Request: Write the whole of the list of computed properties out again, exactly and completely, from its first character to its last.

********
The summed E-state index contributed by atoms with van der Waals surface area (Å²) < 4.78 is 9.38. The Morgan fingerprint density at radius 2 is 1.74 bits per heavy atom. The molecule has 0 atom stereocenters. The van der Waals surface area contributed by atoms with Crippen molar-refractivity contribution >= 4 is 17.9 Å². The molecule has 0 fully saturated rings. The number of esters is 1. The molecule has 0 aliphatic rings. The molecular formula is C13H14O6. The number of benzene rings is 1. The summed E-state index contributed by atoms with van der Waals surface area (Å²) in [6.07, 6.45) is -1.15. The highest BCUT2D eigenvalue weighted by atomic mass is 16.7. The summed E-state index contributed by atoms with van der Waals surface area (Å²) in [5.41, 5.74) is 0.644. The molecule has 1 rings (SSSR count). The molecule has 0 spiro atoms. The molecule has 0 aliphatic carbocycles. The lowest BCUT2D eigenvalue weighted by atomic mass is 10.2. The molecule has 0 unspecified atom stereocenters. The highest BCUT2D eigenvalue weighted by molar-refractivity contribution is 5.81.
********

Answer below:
The summed E-state index contributed by atoms with van der Waals surface area (Å²) < 4.78 is 9.38. The Morgan fingerprint density at radius 2 is 1.74 bits per heavy atom. The molecule has 0 atom stereocenters. The van der Waals surface area contributed by atoms with Crippen molar-refractivity contribution >= 4 is 17.9 Å². The molecule has 0 fully saturated rings. The number of esters is 1. The molecule has 0 aliphatic rings. The molecular formula is C13H14O6. The number of benzene rings is 1. The summed E-state index contributed by atoms with van der Waals surface area (Å²) in [6.07, 6.45) is -1.15. The highest BCUT2D eigenvalue weighted by atomic mass is 16.7. The summed E-state index contributed by atoms with van der Waals surface area (Å²) in [5.41, 5.74) is 0.644. The molecule has 1 rings (SSSR count). The molecule has 0 spiro atoms. The molecule has 0 aliphatic carbocycles. The lowest BCUT2D eigenvalue weighted by atomic mass is 10.2. The molecule has 0 unspecified atom stereocenters. The highest BCUT2D eigenvalue weighted by molar-refractivity contribution is 5.81.